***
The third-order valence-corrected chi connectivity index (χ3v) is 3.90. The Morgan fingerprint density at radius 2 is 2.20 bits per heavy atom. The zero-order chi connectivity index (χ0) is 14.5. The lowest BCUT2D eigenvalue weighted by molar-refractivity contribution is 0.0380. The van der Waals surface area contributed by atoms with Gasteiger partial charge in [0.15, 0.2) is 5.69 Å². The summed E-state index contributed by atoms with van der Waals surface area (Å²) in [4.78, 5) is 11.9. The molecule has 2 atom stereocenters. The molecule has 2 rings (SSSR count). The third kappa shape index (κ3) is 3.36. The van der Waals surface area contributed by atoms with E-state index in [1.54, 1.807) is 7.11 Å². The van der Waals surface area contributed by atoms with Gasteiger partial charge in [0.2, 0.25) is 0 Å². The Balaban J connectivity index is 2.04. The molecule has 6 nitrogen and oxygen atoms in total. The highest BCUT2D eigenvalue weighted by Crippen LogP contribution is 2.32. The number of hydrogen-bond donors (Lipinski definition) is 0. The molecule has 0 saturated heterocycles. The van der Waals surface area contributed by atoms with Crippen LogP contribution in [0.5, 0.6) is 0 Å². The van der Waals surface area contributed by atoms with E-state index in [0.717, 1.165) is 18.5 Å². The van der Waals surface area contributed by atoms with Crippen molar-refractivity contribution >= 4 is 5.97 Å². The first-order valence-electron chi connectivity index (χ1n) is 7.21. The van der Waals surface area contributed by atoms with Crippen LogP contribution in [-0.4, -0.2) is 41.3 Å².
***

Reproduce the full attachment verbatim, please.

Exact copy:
The third-order valence-corrected chi connectivity index (χ3v) is 3.90. The Morgan fingerprint density at radius 2 is 2.20 bits per heavy atom. The zero-order chi connectivity index (χ0) is 14.5. The lowest BCUT2D eigenvalue weighted by molar-refractivity contribution is 0.0380. The van der Waals surface area contributed by atoms with Gasteiger partial charge in [0.15, 0.2) is 5.69 Å². The summed E-state index contributed by atoms with van der Waals surface area (Å²) in [4.78, 5) is 11.9. The molecule has 2 atom stereocenters. The molecule has 2 rings (SSSR count). The third kappa shape index (κ3) is 3.36. The van der Waals surface area contributed by atoms with E-state index in [1.54, 1.807) is 7.11 Å². The van der Waals surface area contributed by atoms with Gasteiger partial charge in [0.2, 0.25) is 0 Å². The Balaban J connectivity index is 2.04. The molecule has 6 nitrogen and oxygen atoms in total. The highest BCUT2D eigenvalue weighted by Crippen LogP contribution is 2.32. The number of hydrogen-bond donors (Lipinski definition) is 0. The molecule has 0 saturated heterocycles. The van der Waals surface area contributed by atoms with Crippen LogP contribution in [0.5, 0.6) is 0 Å². The van der Waals surface area contributed by atoms with E-state index in [0.717, 1.165) is 18.5 Å². The van der Waals surface area contributed by atoms with Crippen molar-refractivity contribution >= 4 is 5.97 Å². The first-order valence-electron chi connectivity index (χ1n) is 7.21. The van der Waals surface area contributed by atoms with Crippen LogP contribution in [-0.4, -0.2) is 41.3 Å².